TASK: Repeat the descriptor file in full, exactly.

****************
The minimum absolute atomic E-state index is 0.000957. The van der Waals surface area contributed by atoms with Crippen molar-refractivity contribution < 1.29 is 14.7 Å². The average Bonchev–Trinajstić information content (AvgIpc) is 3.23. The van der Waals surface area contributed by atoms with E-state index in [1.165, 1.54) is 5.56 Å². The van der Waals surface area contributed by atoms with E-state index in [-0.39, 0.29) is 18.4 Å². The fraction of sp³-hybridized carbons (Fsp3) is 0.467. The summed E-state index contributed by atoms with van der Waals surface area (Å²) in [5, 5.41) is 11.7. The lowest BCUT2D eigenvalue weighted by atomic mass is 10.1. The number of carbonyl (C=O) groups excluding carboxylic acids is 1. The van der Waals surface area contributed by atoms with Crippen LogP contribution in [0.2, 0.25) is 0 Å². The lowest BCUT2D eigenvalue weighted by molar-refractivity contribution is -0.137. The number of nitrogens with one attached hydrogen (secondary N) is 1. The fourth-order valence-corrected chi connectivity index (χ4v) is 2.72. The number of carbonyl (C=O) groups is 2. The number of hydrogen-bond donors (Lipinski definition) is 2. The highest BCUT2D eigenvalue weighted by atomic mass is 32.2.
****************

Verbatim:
The minimum absolute atomic E-state index is 0.000957. The van der Waals surface area contributed by atoms with Crippen molar-refractivity contribution < 1.29 is 14.7 Å². The average Bonchev–Trinajstić information content (AvgIpc) is 3.23. The van der Waals surface area contributed by atoms with E-state index in [1.165, 1.54) is 5.56 Å². The van der Waals surface area contributed by atoms with E-state index in [-0.39, 0.29) is 18.4 Å². The fraction of sp³-hybridized carbons (Fsp3) is 0.467. The summed E-state index contributed by atoms with van der Waals surface area (Å²) in [5, 5.41) is 11.7. The lowest BCUT2D eigenvalue weighted by atomic mass is 10.1. The number of carbonyl (C=O) groups excluding carboxylic acids is 1. The van der Waals surface area contributed by atoms with Crippen LogP contribution in [0.2, 0.25) is 0 Å². The lowest BCUT2D eigenvalue weighted by molar-refractivity contribution is -0.137. The number of nitrogens with one attached hydrogen (secondary N) is 1. The fourth-order valence-corrected chi connectivity index (χ4v) is 2.72. The number of carbonyl (C=O) groups is 2. The number of hydrogen-bond donors (Lipinski definition) is 2. The highest BCUT2D eigenvalue weighted by atomic mass is 32.2.